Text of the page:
UAH

UAH researcher helping solve moon’s water puzzles

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One of the things Dr. Richard Miller thinks is coolest about working as part of a team investigating the origin and mapping of water on the lunar poles is that he can look up at night or when the moon rises during the day and see the object of his research.

Making a visual connection with his subject is usually not an option for the professor at UAH, who specializes in high-energy astrophysics. Now, after having been part of the discovery of surface water at Shackleton Crater at the moon's south pole, Dr. Miller finds himself on a team investigating questions that have been raised by that discovery.

"I remember as a little kid watching the Apollo missions to the moon and the lunar landings," he said. "As a little kid, I watched and daydreamed about this, and then through a series of almost random events in life to find myself working as a part of the team on this is really pretty awesome."

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Warming since 1950s partly caused by El Niño

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A natural shift to stronger warm El Niño events in the Pacific Ocean might be responsible for a substantial portion of the global warming recorded during the past 50 years, according to new research at UAH.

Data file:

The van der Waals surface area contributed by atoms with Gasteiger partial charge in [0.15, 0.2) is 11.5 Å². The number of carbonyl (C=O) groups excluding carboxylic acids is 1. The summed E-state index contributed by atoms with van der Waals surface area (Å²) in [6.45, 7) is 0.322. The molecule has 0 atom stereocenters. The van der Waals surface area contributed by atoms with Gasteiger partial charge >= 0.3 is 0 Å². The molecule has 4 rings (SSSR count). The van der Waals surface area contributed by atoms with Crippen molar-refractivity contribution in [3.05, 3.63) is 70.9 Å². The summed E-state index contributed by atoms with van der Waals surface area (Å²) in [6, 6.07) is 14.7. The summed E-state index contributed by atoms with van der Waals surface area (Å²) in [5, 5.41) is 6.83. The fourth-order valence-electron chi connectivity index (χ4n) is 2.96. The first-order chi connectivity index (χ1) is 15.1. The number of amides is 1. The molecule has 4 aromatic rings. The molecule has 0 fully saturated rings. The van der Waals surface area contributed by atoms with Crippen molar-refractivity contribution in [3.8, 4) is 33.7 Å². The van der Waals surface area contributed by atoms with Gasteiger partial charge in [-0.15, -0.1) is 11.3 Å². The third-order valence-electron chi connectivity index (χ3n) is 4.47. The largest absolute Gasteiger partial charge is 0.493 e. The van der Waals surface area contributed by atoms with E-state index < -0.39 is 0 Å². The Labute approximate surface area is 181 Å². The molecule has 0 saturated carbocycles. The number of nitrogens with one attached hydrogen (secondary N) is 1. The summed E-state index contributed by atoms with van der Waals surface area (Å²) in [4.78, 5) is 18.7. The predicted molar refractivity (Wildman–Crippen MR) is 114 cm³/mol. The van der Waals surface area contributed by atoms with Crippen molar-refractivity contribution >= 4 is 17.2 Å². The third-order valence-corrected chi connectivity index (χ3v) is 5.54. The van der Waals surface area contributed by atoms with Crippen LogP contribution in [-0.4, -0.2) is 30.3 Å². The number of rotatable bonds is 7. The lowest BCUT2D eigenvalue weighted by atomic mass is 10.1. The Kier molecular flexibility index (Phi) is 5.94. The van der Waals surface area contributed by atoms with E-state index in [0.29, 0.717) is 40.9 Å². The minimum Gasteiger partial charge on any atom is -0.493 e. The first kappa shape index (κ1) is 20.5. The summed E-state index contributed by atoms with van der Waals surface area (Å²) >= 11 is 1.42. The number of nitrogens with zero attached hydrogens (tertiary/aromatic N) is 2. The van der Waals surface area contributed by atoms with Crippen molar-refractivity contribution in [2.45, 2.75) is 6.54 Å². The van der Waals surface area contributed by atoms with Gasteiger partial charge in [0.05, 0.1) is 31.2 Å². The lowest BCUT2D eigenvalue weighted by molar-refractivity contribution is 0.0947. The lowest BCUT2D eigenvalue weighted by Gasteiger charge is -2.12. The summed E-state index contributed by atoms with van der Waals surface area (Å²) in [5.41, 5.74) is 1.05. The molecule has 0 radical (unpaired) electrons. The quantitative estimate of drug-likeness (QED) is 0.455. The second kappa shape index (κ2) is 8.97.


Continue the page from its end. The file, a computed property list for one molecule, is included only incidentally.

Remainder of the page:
"Our modeling shows that natural climate cycles explain at least part of the ocean warming we've seen since the 1950s," said Dr. Roy Spencer, a principal research scientist in UAH's Earth System Science Center and the new study's lead author. "But we also found that because the globe has had more frequent La Niña cooling events in the past 10 or 15 years, they are canceling out some of the effects of global warming."

The paper detailing this research, "The Role of ENSO in Global Ocean Temperature Changes During 1955-2011 Simulated with a 1D Climate Model," is scheduled for publication in the Asia-Pacific Journal of Atmospheric Science, and is available online at: http://link.springer.com/article/10.1007/s13143-014-0011-z.

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UAH students plan to launch themselves into cubesat business

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Two students soon to earn their master's degrees in aerospace engineering at UAH see so much opportunity in small satellites that they have formed a company to develop the technologies.

Mark and Eric Becnel are aiming their company Radiobro at providing turnkey cube satellite services to researchers who have experiments they'd like to fly, but who don't have the resources to build their own satellites to fly them.

"There's an unfilled niche there in supplying a need if a scientist wants to take an experiment and fly it in space," Eric Becnel said. "The idea is to provide that researcher with an off-the-shelf solution."

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Health24 video explains UAH team’s winning concept